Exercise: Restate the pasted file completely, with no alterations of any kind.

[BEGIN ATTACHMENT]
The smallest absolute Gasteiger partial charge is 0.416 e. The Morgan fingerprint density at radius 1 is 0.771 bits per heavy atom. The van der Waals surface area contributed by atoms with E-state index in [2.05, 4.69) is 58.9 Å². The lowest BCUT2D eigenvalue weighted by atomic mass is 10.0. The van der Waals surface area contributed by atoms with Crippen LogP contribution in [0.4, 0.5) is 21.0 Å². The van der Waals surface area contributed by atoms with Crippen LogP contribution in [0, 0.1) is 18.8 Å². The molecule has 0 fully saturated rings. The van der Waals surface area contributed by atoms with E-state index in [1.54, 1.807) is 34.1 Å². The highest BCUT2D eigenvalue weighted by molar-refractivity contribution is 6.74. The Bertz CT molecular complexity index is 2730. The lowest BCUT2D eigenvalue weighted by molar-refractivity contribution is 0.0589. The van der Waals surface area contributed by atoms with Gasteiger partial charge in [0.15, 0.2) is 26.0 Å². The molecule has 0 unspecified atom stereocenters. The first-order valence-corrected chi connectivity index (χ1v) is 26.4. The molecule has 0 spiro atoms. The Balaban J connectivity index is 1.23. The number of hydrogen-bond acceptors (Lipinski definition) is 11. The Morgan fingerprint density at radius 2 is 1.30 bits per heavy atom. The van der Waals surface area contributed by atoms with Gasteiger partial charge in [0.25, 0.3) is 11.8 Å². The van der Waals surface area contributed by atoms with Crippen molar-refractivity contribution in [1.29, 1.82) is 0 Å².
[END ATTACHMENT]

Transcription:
The smallest absolute Gasteiger partial charge is 0.416 e. The Morgan fingerprint density at radius 1 is 0.771 bits per heavy atom. The van der Waals surface area contributed by atoms with E-state index in [2.05, 4.69) is 58.9 Å². The lowest BCUT2D eigenvalue weighted by atomic mass is 10.0. The van der Waals surface area contributed by atoms with Crippen LogP contribution in [0.4, 0.5) is 21.0 Å². The van der Waals surface area contributed by atoms with Crippen LogP contribution in [0, 0.1) is 18.8 Å². The molecule has 0 fully saturated rings. The van der Waals surface area contributed by atoms with E-state index in [1.54, 1.807) is 34.1 Å². The highest BCUT2D eigenvalue weighted by molar-refractivity contribution is 6.74. The Bertz CT molecular complexity index is 2730. The lowest BCUT2D eigenvalue weighted by molar-refractivity contribution is 0.0589. The van der Waals surface area contributed by atoms with Gasteiger partial charge in [0.15, 0.2) is 26.0 Å². The molecule has 0 unspecified atom stereocenters. The first-order valence-corrected chi connectivity index (χ1v) is 26.4. The molecule has 0 spiro atoms. The Balaban J connectivity index is 1.23. The number of hydrogen-bond acceptors (Lipinski definition) is 11. The Morgan fingerprint density at radius 2 is 1.30 bits per heavy atom. The van der Waals surface area contributed by atoms with Gasteiger partial charge in [0.25, 0.3) is 11.8 Å². The van der Waals surface area contributed by atoms with Crippen molar-refractivity contribution in [1.29, 1.82) is 0 Å².